Special counsel Robert Mueller's team scored a procedural victory Friday in its case against a Russian company accused of bankrolling a vast campaign to meddle in the 2016 election, successfully fighting back an effort to review the instructions given to grand jury before it indicted the company.
Federal Judge Dabney Friedrich rejected a request by the Russian company, Concord Management and Consulting, that asked her to examine the instructions provided to the grand jury. Concord accused Mueller's prosecutors of giving faulty instructions, tainting the grand jury's decision to approve charges.
Concord had sought the judge's review of the grand jury instructions so it could later build an argument alleging due process violations. The company plans to eventually file a motion to drop the indictment.
The judge also signaled that a protective order would ultimately be imposed in the case as the discovery phase begins and both sides start sifting through millions of digital records. Mueller's team had asked for a sweeping protective order that would restrict how Concord handles documents and what would get shared with the other defendants. But Friedrich said she preferred a middle-ground approach.
The proceedings played out at an hour-long hearing at the DC federal courthouse as a more prominent drama unfolded in the same building: the hearing to determine whether former Trump campaign chairman Paul Manafort would be sent back to jail after getting hit with new charges last week.
The company was indicted in February alongside two other Russian companies, a prominent Russian oligarch and 12 other Russians that worked for the firms. The indictment accused the companies of operating a Kremlin-backed troll farm that created and disseminated propaganda on US social media to interfere with the 2016 presidential election. Concord has pleaded not guilty to conspiracy.
US-based lawyers for Concord, led by Eric Dubelier, argued that prosecutors needed to explicitly tell the grand jury that Concord knew the US laws and knew that its actions violated those statutes. But Friedrich noted that the defense never established, for sure, that the jury received instructions at all.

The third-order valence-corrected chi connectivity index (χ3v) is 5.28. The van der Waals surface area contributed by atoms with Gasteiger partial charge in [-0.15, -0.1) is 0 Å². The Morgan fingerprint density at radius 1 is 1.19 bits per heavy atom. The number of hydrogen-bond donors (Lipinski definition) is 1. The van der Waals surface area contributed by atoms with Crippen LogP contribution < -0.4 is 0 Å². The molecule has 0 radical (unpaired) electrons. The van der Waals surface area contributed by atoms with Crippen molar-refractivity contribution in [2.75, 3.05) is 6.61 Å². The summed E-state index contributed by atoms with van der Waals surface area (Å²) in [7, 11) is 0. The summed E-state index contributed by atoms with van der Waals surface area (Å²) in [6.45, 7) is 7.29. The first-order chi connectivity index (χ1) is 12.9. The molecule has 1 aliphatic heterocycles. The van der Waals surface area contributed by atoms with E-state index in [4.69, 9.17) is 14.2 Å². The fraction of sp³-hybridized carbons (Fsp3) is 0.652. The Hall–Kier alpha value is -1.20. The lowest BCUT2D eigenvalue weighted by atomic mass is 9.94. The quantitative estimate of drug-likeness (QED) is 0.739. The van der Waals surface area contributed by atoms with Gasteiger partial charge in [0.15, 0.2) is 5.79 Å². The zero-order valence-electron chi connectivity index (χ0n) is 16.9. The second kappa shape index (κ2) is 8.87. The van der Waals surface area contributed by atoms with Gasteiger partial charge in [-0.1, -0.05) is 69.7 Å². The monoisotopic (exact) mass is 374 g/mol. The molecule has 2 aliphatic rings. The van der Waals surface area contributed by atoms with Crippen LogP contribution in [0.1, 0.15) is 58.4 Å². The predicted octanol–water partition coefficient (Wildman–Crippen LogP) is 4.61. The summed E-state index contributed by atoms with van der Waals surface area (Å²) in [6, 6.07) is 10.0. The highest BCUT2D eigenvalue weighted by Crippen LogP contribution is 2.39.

"I see no need to breach the secrecy of the grand jury," Friedrich said after peppering the defense with questions about their request. "Breaching the secrecy of the grand jury is not an easy thing to do."
Later in the hearing, Friedrich made it clear that there would be a protective order to regulate how the government provides discovery materials to Concord's lawyers. Mueller's team previously asked the judge to prevent Concord from sharing materials with its Russian co-defendants because of fears that the information could be used by Russian intelligence in future operations against the United States.
"The government has demonstrated good cause to protect some of the discovery," Friedrich said.
Friedrich, a Trump appointee, said she was "trying to get discovery off the ground" and instructed both sides to quickly reach an agreement, before the weekend, on how to handle non-sensitive documents. In a joint filing Friday afternoon, the two sides proposed an interim deal to share documents without putting national security at risk. As part of the deal, documents would be password-protected, Concord's lawyers would need to keep sensitive files off Internet-connected devices and Concord could not share these materials with anyone beyond their legal team.
But a lot of the materials include sensitive information, like stolen Social Security numbers or details that could identify people that are helping the government with its case. For this information, Friedrich told both sides to reach an agreement within 10 days or else she would come up with a deal on her own.
For the sensitive materials, Friedrich said she saw "areas of common ground" and said someone from the Justice Department should act as "firewall counsel" and review the documents on behalf of Concord. But Friedrich said the "firewall counsel" should not come from the special counsel's office.